Sugar Changed the World: A Story of Magic, Spice, Slavery, Freedom, and Science by Marc Aronson
My rating: 3 of 5 stars
I found a good companion book for teachers who cover the issue of slavery. Sugar Changed the World by Marc Aronson and Marina Budhos firmly establishes the immutable influence which sugar has imposed on the world. The core component in the history of slavery and human rights worldwide sugar has left behind it a trail of blood unequaled by any product, including cotton.
The book appeared during many of my browsing sessions on Amazon.com over the holidays. Always combing booksellers for new YA books, this presented itself as something for the teen community. What you get is a reference book, a little dry, which traces the human history behind the discovery and implementation of sugar cane to beet sugar to contemporary chemical processes of creating sweeteners.
I see the book being put to use in a classroom environment where you might be looking for something to challenge a student who might test out of a unit (if you do that). Perhaps you utilize the extension project for students--this would be one resource which students in Social Studies or Geography classes could certainly put to good use.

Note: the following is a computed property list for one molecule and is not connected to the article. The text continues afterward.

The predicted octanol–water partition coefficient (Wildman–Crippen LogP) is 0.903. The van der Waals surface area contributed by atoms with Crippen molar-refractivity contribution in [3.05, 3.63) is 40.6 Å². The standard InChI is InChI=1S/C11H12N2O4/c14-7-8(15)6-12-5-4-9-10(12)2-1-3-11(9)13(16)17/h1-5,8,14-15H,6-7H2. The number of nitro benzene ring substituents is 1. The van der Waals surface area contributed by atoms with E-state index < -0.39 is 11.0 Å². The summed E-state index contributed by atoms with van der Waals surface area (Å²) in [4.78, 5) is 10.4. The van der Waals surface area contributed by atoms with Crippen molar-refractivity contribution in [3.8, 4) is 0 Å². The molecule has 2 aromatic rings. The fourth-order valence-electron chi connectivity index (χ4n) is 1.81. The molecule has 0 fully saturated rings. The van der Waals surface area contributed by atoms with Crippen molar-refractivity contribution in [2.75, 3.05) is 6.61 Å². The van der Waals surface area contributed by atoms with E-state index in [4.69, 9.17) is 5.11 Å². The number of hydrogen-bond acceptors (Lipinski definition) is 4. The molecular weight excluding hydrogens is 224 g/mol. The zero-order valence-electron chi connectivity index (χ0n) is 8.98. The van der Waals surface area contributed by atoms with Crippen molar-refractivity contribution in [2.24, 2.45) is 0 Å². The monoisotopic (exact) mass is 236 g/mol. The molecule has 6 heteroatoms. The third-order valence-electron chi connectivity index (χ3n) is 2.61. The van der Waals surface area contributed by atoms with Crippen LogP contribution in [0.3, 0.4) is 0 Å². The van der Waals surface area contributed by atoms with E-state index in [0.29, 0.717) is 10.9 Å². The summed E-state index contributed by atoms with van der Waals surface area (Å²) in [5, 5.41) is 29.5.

My own personal experience has been that Americans are taught about the slavery wrapped within our own dark history, but little is taught about slavery in a global sense. This book ties it all together. It is interesting to read that the world abused and then adjusted their points of view on slaves--"All Men are Created Equal" was an international concept long before the words were penned in America.
We come to learn that England imported more slaves than any country in the world (over sugar)...Hawaii is the most ethnically diverse region on the plant (because of sugar cane)...France sold the Louisiana Territory to make enough money to pay for its wars in Haiti (over sugar) which they lost...Ghandi's mantra of passive resistance or Satyagraha ("truth with firmness") began before he led his people to take India back from the British, it began when an indentured Indian slave came to him--battered cruelly while working in sugarcane.
A teacher can hand this book to a student studying Napolean, Hawaii, the Caribbean, European History, American History...it is a versatile resource. While it is not entertaining and dry in places it is a terribly interesting story worth the twenty bucks. I'd imagine many teachers could put this to use in their classrooms.
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